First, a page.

The purpose of this research, is to investigate the effect of intact rock properties, i.e. Uniaxial Compressive Strength (UCS) and Brazilian Tensile Strength (BTS), and operational properties, i.e. penetration depth (P) and cut spacing (S), on SE. Within the context of the present research, a total of 46 full-scale linear cutting test results, carried out using pick cutters having a conical shape, on various types of rock was used. The data was obtained from Copur et al. (2003), Balci et al. (2004) and Wang et al. (2018). Table 1 shows the descriptive statistics for the database used in this study. Copur et al. (2012) categorized the different types of cutters with respect to the maximum UCS values for the rocks to be cut. According to their classification, pick cutters may be used for cutting rocks with UCS values of up to 120 MPa. Fig. 2 shows the distribution of the UCS values used in this study over the range of application for pick cutters. For collecting all of the SE data used in this research, the cutting speed has been constant. It has been 12.7 mm/s for the data generated by Copur et al. (2003) and Balci et al. (2004), and 13 mm/s for the data generated by Wang et al. (2018). It should be added that, according to He and Xu (2016), for the constant cutting speeds in the range 4-20 mm/s, the effect of the cutting speed on SE may be safely ignored.

Table 1. Descriptive statistics for the data base used in this study

Number Minimum Maximum Mean Standard Deviation
UCS (MPa) 46 6 174 47.53 37.17
BTS (MPa) 46 0.2 11.6 3.94 2.41
P (mm) 46 3 12 7.61 2.25
S (mm) 46 9 45 23.93 10.52
S/P 46 2 5 3.15 0.92
SE (MJ/m3)* 46 4.14 57.24 22.03 15.24
P: Depth of Cut; S: Cut Spacing; SE: Specific Energy; Tip angle= 80, Attack Angle= 55.5, Skew Angle= 0; Data Source: Copur et al. (2003), Balci et al. (2004), Wang et al. (2018)
*1kWh=3.6MJ

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Fig. 2.

The distribution of UCS values used in this study and their corresponding rock type. The highlighted part is the range of application for pick cutters according to Copur et al. (2012)

After preliminary analysis of the established database, it was revealed that the conventional multiple linear regression (MLR) method is not capable of producing results with the desired accuracy (Eq. 3).

$$SE=(2.77\times BTS)+(0.18\times UCS)-(2.779\times P)+23.721,\;R^2=76.7\%,\;MSE=52.94$$ (3)
$$MSE=\frac{\sum_{i=1}^n\;(y_i-{\widehat y}_i)^2}n$$ (4)

where is the ith measured valued, is the ith predicted value, and n is the number of cases. Hence, a new genetic algorithm-based method called Gene Expression Programming (GEP) was implemented for data analysis (Ferreira, 2006). The advantage of GEP is that it can fit a highly accurate mathematical equation to the proposed data without any need to prior knowledge of the structure of the equation. That advantage makes GEP a better choice in comparison to artificial neural networks as they are intrinsically not capable of generating a differentiable equation for a function fitting problem.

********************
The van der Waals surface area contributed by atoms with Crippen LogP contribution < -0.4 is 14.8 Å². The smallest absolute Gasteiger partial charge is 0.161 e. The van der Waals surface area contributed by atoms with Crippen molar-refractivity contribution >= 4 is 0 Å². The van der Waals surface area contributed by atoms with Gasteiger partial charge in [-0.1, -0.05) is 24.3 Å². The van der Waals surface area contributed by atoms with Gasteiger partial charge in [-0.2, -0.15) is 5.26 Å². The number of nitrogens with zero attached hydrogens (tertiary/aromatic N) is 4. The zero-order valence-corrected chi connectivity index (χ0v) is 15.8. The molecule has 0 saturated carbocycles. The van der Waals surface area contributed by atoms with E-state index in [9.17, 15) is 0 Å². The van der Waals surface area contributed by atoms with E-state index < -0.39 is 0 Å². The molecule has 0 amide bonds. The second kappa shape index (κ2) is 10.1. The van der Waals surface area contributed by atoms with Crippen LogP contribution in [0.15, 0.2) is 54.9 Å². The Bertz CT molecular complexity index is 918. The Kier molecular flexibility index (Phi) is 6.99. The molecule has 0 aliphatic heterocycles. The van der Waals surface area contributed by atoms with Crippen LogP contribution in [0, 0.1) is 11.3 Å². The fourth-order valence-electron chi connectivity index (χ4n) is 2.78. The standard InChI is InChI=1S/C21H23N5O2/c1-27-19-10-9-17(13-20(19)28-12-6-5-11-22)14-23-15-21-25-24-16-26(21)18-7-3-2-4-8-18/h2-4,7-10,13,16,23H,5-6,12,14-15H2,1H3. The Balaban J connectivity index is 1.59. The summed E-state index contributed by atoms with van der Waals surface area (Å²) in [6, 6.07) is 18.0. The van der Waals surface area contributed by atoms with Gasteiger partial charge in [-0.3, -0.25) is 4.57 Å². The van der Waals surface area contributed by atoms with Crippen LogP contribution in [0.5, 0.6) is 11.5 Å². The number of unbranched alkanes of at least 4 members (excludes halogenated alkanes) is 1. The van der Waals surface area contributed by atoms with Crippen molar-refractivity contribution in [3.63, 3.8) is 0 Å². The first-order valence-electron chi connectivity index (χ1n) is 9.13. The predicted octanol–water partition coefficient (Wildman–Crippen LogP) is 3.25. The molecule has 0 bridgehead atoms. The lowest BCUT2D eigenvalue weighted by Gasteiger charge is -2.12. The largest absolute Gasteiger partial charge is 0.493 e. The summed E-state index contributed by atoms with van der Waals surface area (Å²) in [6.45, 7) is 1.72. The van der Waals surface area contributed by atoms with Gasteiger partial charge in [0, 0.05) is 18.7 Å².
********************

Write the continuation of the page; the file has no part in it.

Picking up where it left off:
In addition, GEP’s ability to autonomously evolve many different structures as candidate fitting functions makes it more favorable in comparison to optimization techniques (such as particle swarm optimization), which require a predefined function structure, such as y=alog(x)+bx+c, where a, b, and c are the optimizable parameters. Compared to genetic programming (GP), GEP has proven to be more efficient mainly because it is not prone to generating syntactically incorrect genes. Different genetic operators, such as mutation or recombination (see section 2, “Gene Expression Programming”, disturb the structure of chromosomes/genes in both genetic programming (GP) and GEP. While GP produces many instances of syntactically incorrect genes after application of genetic operators, GEP does not have that problem. Thus, the genes/chromosomes generated by GEP can evolve in a more efficient way using more diverse genetic operators than GP (Ferreira, 2006).

Çanakcı et al. (2009), Khandelwal et al. (2016), Faradonbeh et al. (2016), and Faradonbeh et al. (2017) showed the reliability and the high accuracy of GEP for solving an assortment of rock mechanics function fitting problems. Çanakcı et al. (2009) used GEP for predicting compressive and tensile strength of Gaziantep basalt from Turkey; Khandelwal et al. (2016) developed a model for predicting flow of air in a single rock joint; Faradonbeh et al. (2016) investigated the issue of predicting the rock flying distance in blasting operations in mines; and Faradonbeh et al. (2017) used GEP for predicting the performance of roadheaders.

2. GENE EXPRESSION PROGRAMMING (GEP)